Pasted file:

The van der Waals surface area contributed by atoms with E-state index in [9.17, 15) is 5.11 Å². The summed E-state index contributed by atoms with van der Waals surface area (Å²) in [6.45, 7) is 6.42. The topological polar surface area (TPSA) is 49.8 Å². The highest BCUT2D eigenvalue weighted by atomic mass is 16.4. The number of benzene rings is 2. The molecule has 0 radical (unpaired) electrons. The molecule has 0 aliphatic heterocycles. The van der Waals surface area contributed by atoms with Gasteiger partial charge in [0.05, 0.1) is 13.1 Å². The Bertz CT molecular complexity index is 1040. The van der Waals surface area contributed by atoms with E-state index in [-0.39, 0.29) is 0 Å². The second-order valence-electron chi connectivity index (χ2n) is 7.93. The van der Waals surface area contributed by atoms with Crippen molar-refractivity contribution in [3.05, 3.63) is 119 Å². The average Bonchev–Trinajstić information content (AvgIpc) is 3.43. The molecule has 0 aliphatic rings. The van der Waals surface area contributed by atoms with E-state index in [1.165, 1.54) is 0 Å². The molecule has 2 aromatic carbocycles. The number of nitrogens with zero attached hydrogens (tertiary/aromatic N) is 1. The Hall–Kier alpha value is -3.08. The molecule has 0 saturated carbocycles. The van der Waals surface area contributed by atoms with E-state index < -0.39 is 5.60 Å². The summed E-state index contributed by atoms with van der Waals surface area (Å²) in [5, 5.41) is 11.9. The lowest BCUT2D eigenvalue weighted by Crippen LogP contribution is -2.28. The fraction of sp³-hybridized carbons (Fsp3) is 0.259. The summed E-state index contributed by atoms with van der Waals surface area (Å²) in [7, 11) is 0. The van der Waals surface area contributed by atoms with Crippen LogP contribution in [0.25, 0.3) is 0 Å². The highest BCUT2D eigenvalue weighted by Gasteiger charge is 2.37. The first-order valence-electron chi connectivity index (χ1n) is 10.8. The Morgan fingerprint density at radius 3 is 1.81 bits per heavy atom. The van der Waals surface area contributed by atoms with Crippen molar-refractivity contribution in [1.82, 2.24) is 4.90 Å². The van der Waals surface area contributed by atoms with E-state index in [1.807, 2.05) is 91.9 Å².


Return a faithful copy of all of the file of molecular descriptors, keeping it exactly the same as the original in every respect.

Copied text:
The van der Waals surface area contributed by atoms with E-state index in [9.17, 15) is 5.11 Å². The summed E-state index contributed by atoms with van der Waals surface area (Å²) in [6.45, 7) is 6.42. The topological polar surface area (TPSA) is 49.8 Å². The highest BCUT2D eigenvalue weighted by atomic mass is 16.4. The number of benzene rings is 2. The molecule has 0 radical (unpaired) electrons. The molecule has 0 aliphatic heterocycles. The van der Waals surface area contributed by atoms with Gasteiger partial charge in [0.05, 0.1) is 13.1 Å². The Bertz CT molecular complexity index is 1040. The van der Waals surface area contributed by atoms with E-state index in [-0.39, 0.29) is 0 Å². The second-order valence-electron chi connectivity index (χ2n) is 7.93. The van der Waals surface area contributed by atoms with Crippen molar-refractivity contribution in [3.05, 3.63) is 119 Å². The average Bonchev–Trinajstić information content (AvgIpc) is 3.43. The molecule has 0 aliphatic rings. The van der Waals surface area contributed by atoms with E-state index in [1.165, 1.54) is 0 Å². The molecule has 2 aromatic carbocycles. The number of nitrogens with zero attached hydrogens (tertiary/aromatic N) is 1. The Hall–Kier alpha value is -3.08. The molecule has 0 saturated carbocycles. The van der Waals surface area contributed by atoms with E-state index < -0.39 is 5.60 Å². The summed E-state index contributed by atoms with van der Waals surface area (Å²) in [5, 5.41) is 11.9. The lowest BCUT2D eigenvalue weighted by Crippen LogP contribution is -2.28. The fraction of sp³-hybridized carbons (Fsp3) is 0.259. The summed E-state index contributed by atoms with van der Waals surface area (Å²) in [7, 11) is 0. The van der Waals surface area contributed by atoms with Crippen LogP contribution in [0.25, 0.3) is 0 Å². The highest BCUT2D eigenvalue weighted by Gasteiger charge is 2.37. The first-order valence-electron chi connectivity index (χ1n) is 10.8. The Morgan fingerprint density at radius 3 is 1.81 bits per heavy atom. The van der Waals surface area contributed by atoms with Crippen molar-refractivity contribution in [1.82, 2.24) is 4.90 Å². The van der Waals surface area contributed by atoms with E-state index in [1.807, 2.05) is 91.9 Å².